5 lessons we learned (the hard way) during the pandemic

Last year, we shared how we survived one of the worst crises in the events industry due to the C0vid-19 pandemic: how we reacted, fought back, the business model, and operational changes we did.

One year after physical events were canceled (83% of our revenue stream), things are slowly starting to improve in some cities around the globe, as online events are decreasing.

We dive deep into the concept of resilience in our events with corporate clients. Ironically, the reality was that we had never experienced a huge crisis or difficult moment. 2020 gave us a taste of our own medicine, and put our resilience (as a team and individuals) to the test.

As we always try to make the best of crises and cherish the learnings from failure, Pepe Villatoro, co-founder of Fuckup Nights shared five lessons to put into practice a culture that generates resilience and innovation:

 

1. Role clarity: A key characteristic of our culture is that there is autonomy and ownership. If we have to go after someone to be proactive, collaborate and suggest improvements, it means we are failing. If someone is in their comfort zone and is not learning, is not challenging and improving themselves, they might not be the right person for our culture.

There must be clarity in a series of concepts to promote autonomy and ownership. I imagine them like a waterfall: Purpose (of the company) → Values ​​→ Strategy → Objectives (area and personal) → Key activities and KPIs.

If someone has understood and internalized these five points, then they have role clarity and can become a creator, not just a nine-to-fiver “getting the job done.”

2. Psychological safety: This is another key concept that we work with our clients to generate resilient and innovative cultures. In short, it refers to having a culture and work environment where we feel confident to speak our minds without fear of reprisals. Statistical studies have detected psychological safety as one of the main characteristics of high-performance teams.

Psychological safety is always important to generate high engagement at work, and it is even more in times of crisis because it allows teams to move quickly, making mistakes and learning from them to iterate towards what does work.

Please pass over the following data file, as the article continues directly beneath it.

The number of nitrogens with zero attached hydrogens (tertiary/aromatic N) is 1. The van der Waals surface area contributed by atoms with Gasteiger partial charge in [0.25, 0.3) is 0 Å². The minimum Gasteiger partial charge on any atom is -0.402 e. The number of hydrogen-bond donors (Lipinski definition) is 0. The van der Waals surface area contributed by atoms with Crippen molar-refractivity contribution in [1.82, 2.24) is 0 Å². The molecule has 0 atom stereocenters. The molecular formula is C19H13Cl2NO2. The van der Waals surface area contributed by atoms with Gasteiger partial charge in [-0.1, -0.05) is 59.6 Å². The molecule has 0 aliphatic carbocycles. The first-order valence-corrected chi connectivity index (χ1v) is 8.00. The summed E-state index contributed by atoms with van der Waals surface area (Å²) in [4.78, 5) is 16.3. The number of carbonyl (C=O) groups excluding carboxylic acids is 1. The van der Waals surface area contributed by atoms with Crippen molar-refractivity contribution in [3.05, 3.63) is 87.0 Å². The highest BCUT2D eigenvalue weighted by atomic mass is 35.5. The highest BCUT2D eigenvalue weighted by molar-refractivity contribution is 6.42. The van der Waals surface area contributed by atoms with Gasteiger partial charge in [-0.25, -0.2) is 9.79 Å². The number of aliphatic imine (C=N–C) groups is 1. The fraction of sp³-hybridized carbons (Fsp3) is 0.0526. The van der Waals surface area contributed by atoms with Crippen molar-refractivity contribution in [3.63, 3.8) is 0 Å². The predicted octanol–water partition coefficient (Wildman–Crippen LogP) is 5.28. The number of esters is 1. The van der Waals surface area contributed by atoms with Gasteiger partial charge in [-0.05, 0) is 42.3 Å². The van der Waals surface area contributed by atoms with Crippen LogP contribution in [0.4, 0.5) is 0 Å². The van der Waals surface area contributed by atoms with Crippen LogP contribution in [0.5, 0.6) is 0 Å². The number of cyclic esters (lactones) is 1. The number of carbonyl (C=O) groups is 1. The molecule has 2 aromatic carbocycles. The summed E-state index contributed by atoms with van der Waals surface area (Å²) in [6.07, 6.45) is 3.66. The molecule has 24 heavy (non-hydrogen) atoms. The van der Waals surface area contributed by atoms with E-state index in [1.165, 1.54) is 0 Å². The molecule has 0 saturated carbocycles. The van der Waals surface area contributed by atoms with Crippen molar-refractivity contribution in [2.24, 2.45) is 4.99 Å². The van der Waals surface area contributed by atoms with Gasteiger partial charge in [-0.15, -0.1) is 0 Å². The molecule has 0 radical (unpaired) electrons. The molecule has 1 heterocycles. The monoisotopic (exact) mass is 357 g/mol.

3. Better done than perfect: When we are in the middle of the storm, we want to have results yesterday. Ideally, our tweaks and new models will quickly turn the tide for the better. The reality is that this rarely happens because there are no perfect ideas or hypotheses, and they don’t tend to survive their first contact with the market. It is better to do and launch things to learn from the user or customer feedback.

Last year we launched a series of corporate content and experiences that were far from perfect. Thankfully, we decided to launch it anyways, and we learned that our corporate clients wanted it for their teams. If we had waited for it to be perfect, we would de still trying to perfect it.

4. Crises show the true nature of people: Hard times generate strong reactions in people. During a crisis, a team member who used to do the unglamorous work when no one was watching and expected nothing in return is likely to become a key pillar of culture and results. A person who did things to receive recognition or personal benefit will probably become a problem when we all have to make sacrifices for the sake of the collective.

These difficult times can make it easier for you to identify the kind of people you work with. They have a positive or a mercenary attitude, and they better leave the organization.

5. Think long-term: During the heaviest moments of 2020, many people and companies ran like headless chickens because they had no clear purpose and were thinking only of the immediate. Think long-term to make quick decisions but in the right general direction.

What is long-term? I like to think about where we want to be 100 years from now when it comes to vision and purpose because it makes it easier for me to see basic human behaviors. When it comes to strategy or difficult moments I ask myself: What am I going to think about this in 10 years? Which helps me make better decisions that come more from my head and analysis rather than my guts.

We are beginning to recover from this pandemic and the economic recession it has generated, but at Fuckup we are faithful believers in living life without filters and sharing experiences to generate abundance. I hope these learnings serve or inspire you in these uncertain times. We will continue to share our experiences to learn together.

Pepe Villatoro

Pepe Villatoro

Fuckup Nights Co-founder

Pepe Villatoro is a globally awarded serial entrepreneur. He has created 5 companies, and was the WeWork Director for Latin North America. He is the co-founder of Fuckup Nights, a movement present in 330 cities in 90 countries, and collaborates with governments and companies to help create a shift in mindset. He loves travel, a good meal, and good conversations.

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